Societal and family expectations around gender roles are another important theme in the book. Gabi’s own hopes, dreams, and ambitions are often in conflict with others’ expectations of her. She is often confronted with the double standards that continue to operate for men and women. I think we see through Gabi and her brother not only the way these double standards hurt the women in our communities, but also the men. If this is a topic of interest to you, Dr. Nancy Lopez (one of our own professors at UNM) does a great job discussing this in her book Hopeful Girls, Troubled Boys.

On another note, the role of poetry in the book is particularly powerful, and provides an easy way to integrate the novel into writing and language arts classes. Gabi’s poetry class opens her eyes to the ways in which writing can be empowering and healing, both through reading the words of others and writing one’s own. As Gabi writes in one of her poems, “Poetry helps heal wounds./ Makes them tangible” (p. 141). Rethinking Schools’ recently released Rhythm & Resistance: Teaching Poetry for Social Justice, edited by Linda Christensen and Dyan Watson, would be an excellent curriculum resource book to use in conjunction with this novel.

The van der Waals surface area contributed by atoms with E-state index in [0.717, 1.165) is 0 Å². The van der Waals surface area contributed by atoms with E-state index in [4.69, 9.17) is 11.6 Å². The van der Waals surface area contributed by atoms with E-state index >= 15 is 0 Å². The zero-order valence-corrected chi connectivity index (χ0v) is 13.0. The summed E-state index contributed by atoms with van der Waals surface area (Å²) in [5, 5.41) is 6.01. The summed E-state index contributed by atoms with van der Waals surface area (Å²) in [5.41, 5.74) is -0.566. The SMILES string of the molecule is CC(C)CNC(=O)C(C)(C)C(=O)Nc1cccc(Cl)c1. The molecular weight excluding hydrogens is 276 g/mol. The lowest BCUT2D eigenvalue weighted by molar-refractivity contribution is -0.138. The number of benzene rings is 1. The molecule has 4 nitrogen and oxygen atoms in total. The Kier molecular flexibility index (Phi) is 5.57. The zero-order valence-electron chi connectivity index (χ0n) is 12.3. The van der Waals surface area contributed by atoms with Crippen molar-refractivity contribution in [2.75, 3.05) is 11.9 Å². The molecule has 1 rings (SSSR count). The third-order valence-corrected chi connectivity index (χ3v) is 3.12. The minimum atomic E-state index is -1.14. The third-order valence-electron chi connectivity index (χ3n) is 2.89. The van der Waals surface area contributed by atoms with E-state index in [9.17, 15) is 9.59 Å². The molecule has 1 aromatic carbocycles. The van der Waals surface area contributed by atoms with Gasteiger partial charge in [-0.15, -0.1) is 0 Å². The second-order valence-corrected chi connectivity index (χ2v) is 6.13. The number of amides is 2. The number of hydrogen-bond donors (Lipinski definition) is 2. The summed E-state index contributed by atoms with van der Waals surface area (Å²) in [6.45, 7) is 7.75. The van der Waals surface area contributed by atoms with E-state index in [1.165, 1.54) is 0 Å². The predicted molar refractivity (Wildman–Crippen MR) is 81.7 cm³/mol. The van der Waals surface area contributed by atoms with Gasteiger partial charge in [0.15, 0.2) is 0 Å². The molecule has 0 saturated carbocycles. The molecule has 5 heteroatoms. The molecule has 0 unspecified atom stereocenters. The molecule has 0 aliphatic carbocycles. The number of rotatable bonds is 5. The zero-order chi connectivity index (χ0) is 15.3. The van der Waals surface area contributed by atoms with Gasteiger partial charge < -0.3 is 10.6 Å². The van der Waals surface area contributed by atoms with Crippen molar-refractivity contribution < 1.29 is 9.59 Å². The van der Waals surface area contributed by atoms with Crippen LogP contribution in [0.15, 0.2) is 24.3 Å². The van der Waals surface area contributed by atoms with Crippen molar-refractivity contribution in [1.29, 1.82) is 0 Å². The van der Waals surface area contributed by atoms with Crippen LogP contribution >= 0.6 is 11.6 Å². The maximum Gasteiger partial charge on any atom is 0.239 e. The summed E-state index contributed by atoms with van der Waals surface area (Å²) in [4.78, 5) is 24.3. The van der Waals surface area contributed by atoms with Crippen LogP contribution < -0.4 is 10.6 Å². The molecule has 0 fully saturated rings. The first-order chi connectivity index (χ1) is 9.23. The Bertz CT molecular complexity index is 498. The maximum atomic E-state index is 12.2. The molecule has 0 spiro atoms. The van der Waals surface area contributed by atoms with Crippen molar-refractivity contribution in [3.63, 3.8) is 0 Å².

I could go on and on, but for the sake of time I’ll stop here in the hopes that you’re convinced that this is a book you should read as soon as possible. If my words weren’t enough, perhaps Poet Laureate Juan Felipe Herrera’s will sway you: “I cannot think of a book today for young adults as voracious, bold, truthful and timely.”

I hope you’ll read the book and come back to share your thoughts with us.

Our complete educator’s guide is now available.

If you’d like to read what others have thought about the book, check out the links to other reviews below:

If you’re interested in learning more about the author and hearing what she has to say about her work and other issues, check out the following interviews:



6 thoughts on “Book Review: Gabi, A Girl in Pieces